You know you need to work, but you really don’t want to. Millions of distractions—some worthier than others—compete for your time and attention. How do you drown out the voice of procrastination?
Here are four ways that will get you working again, even when you’d rather be doing anything else.
1 Reward Yourself
In Key of Knowledge, prolific author Nora Roberts writes: “There’s no reward without work, no victory without effort, no battle won without risk.” The converse is also true. Why work without a reward? Why put forth effort without a purpose? Likely, your job has some intrinsic value. Of Nora Robert’s 200 published novels, most of them fall into the suspense or romance genres. Thousands of people use her stories to escape from reality, to relax, or to entertain themselves. How does your job help the world? How does it benefit you personally? When you are typing a document at work, do you think about how the task will ultimately fund your child’s college education, for example? With a little thought, you can likely find that your job adds value to your life in various ways.
According to ASuccessfulWoman.com, because of “the desire to control [your] financial destiny, the need for autonomy, or perhaps the belief that [your] service or product will potentially enhance the current marketplace.” Why stop there? The same website encourages you to create your own rewards for a job well done. You’ll be motivated to work harder if you know something good will come at the end of it.
2 Make It Fun
Do you enjoy things more when you are alone or with friends? If you like solitude, why not get to the office early on your first days back? The office will be quiet, and you will have time to get yourself organized before your day starts. Tidy up your desk and make a list of what you want to accomplish. Then, you can either work in silence or listen to some tunes before your coworkers start stopping by.
If you’re a social butterfly, invite your colleagues to join you. You can work together in a shared space or flex your collective imaginations in a brainstorming session. Be honest, though, about whether your friends will disrupt your productivity. If you think they will, schedule a group lunch or go out for drinks after work.
3 Ease Yourself In
In video games, the lowest level is usually the easiest one. As you advance, you gain experience and the challenges increase. When you return from a break, you can’t always expect to pick up exactly where you left off. Instead, look at your to-do list. Are there a few important tasks that you can quickly or easily get out of the way? Clearing away these tasks can free your mind from worry so you can concentrate on the difficult work. Besides, marking even short, simple tasks as “complete” will make you feel a sense of accomplishment.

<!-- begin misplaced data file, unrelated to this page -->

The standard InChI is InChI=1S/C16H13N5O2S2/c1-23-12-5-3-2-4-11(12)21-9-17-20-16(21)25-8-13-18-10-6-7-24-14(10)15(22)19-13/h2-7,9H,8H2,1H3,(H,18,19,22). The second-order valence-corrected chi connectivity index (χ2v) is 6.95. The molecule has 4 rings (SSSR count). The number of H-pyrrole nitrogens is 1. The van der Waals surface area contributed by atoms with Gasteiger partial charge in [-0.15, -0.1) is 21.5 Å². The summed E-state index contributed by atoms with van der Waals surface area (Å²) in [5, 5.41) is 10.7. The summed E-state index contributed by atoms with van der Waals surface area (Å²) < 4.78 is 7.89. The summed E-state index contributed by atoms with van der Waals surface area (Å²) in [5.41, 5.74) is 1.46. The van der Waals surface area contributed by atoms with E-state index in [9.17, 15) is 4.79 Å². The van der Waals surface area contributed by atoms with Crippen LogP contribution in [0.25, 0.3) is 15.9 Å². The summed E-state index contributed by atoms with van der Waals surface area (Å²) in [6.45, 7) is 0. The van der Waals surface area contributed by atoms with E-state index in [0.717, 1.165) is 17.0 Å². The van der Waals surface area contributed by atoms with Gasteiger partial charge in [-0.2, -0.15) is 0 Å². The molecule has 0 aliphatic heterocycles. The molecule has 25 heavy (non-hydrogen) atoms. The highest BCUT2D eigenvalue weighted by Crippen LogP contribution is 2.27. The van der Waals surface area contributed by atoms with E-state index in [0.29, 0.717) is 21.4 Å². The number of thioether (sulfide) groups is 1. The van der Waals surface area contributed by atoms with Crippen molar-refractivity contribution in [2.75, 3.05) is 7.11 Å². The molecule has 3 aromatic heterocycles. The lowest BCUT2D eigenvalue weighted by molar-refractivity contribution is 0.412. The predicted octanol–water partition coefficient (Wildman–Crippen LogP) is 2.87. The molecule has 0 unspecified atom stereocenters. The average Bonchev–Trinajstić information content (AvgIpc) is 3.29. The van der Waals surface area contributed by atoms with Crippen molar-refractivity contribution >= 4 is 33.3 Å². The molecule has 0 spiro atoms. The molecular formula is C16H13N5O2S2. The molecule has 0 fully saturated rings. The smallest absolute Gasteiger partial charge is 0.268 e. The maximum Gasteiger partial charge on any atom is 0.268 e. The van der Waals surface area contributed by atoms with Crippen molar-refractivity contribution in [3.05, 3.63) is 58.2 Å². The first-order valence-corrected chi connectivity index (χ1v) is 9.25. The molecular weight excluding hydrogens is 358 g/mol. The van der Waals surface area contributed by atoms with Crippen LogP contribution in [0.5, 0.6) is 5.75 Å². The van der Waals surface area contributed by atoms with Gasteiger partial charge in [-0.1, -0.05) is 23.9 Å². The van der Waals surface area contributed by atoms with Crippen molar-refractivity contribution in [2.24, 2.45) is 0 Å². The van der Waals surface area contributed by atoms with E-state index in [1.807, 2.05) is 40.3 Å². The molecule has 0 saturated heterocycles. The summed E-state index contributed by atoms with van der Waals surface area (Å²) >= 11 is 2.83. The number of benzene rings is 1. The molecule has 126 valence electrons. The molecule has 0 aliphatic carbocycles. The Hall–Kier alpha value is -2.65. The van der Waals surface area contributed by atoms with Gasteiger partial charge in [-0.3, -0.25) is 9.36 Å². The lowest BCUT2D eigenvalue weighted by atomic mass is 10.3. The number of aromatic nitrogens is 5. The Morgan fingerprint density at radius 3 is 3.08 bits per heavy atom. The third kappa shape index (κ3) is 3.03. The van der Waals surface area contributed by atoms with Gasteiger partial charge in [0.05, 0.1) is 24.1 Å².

Do all your assignments seem equally overwhelming? Find out why. Are you afraid of failure? Do you feel incompetent? Do you have all the knowledge necessary to be successful? MindBodyGreen suggests , and “leaning in” like a surfer: “Just like surfing a big wave — once you’re in it, there are only two choices — either lean in, make the drop, and do your best to surf the wave, or wipe out miserably. You might wipe out either way — but . . . “Let’s do this!” . . . feels more empowering than “Oh no!””
4 Make It Doable
If you focus on everything you have to do, you might start to feel stressed. Instead, break large projects into small chunks. You can organize your time into chunks. For example, you might set a timer and commit to working for fifteen minutes. When the alarm sounds, briefly turn your attention to something less demanding, such as answering an email or filing documents. After a few minutes, restart the timer and do it all again. You’ll be surprised how much you can accomplish in fifteen-minute intervals.
Not all tasks lend to chunking by time. Instead, try the step-by-step method. Consider whether you have to complete the steps of the task in order. Would it be more efficient to juggle the sections around and compile everything at the end? For a writing project, for instance, perhaps you want to print out a copy before you proofread. Some writers claim to catch more errors on paper than on a computer screen.
Regardless of how you organize your tasks, don’t forget to include brief breaks from intense activity. Using this method, you will find yourself on the last step before you know it.
Every task presents unique challenges, so it might help to do a little research about how you can get over a slump in your particular profession. To illustrate, writers can research how to overcome writer’s block and build some of the methods learned into their to-do list.
Do you have work to do right now? If you were reading this article as a form of procrastination, it’s time to put it away and put your nose to the grindstone. If you think of a reward and a way to make the task fun, break tasks down into small chunks, and start easy, it won’t even seem so bad. You can do it!